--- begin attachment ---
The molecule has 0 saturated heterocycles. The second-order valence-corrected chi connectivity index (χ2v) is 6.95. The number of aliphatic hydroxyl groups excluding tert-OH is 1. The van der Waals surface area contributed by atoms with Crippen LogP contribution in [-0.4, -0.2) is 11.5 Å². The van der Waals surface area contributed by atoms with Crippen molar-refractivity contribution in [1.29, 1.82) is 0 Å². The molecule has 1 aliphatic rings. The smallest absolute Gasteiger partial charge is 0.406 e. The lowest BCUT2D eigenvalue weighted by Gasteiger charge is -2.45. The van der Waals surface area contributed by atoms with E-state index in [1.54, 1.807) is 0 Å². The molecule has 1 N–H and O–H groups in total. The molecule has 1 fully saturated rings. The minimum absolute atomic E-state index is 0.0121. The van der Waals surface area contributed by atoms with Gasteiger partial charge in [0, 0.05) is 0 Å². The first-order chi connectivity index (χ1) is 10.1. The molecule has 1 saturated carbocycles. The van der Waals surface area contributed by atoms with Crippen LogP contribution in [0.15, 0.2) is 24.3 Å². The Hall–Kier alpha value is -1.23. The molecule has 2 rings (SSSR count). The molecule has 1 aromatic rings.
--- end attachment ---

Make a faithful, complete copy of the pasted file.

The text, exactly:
The molecule has 0 saturated heterocycles. The second-order valence-corrected chi connectivity index (χ2v) is 6.95. The number of aliphatic hydroxyl groups excluding tert-OH is 1. The van der Waals surface area contributed by atoms with Crippen LogP contribution in [-0.4, -0.2) is 11.5 Å². The van der Waals surface area contributed by atoms with Crippen molar-refractivity contribution in [1.29, 1.82) is 0 Å². The molecule has 1 aliphatic rings. The smallest absolute Gasteiger partial charge is 0.406 e. The lowest BCUT2D eigenvalue weighted by Gasteiger charge is -2.45. The van der Waals surface area contributed by atoms with E-state index in [1.54, 1.807) is 0 Å². The molecule has 1 N–H and O–H groups in total. The molecule has 1 fully saturated rings. The minimum absolute atomic E-state index is 0.0121. The van der Waals surface area contributed by atoms with Gasteiger partial charge in [0, 0.05) is 0 Å². The first-order chi connectivity index (χ1) is 10.1. The molecule has 1 saturated carbocycles. The van der Waals surface area contributed by atoms with Crippen LogP contribution in [0.15, 0.2) is 24.3 Å². The Hall–Kier alpha value is -1.23. The molecule has 2 rings (SSSR count). The molecule has 1 aromatic rings.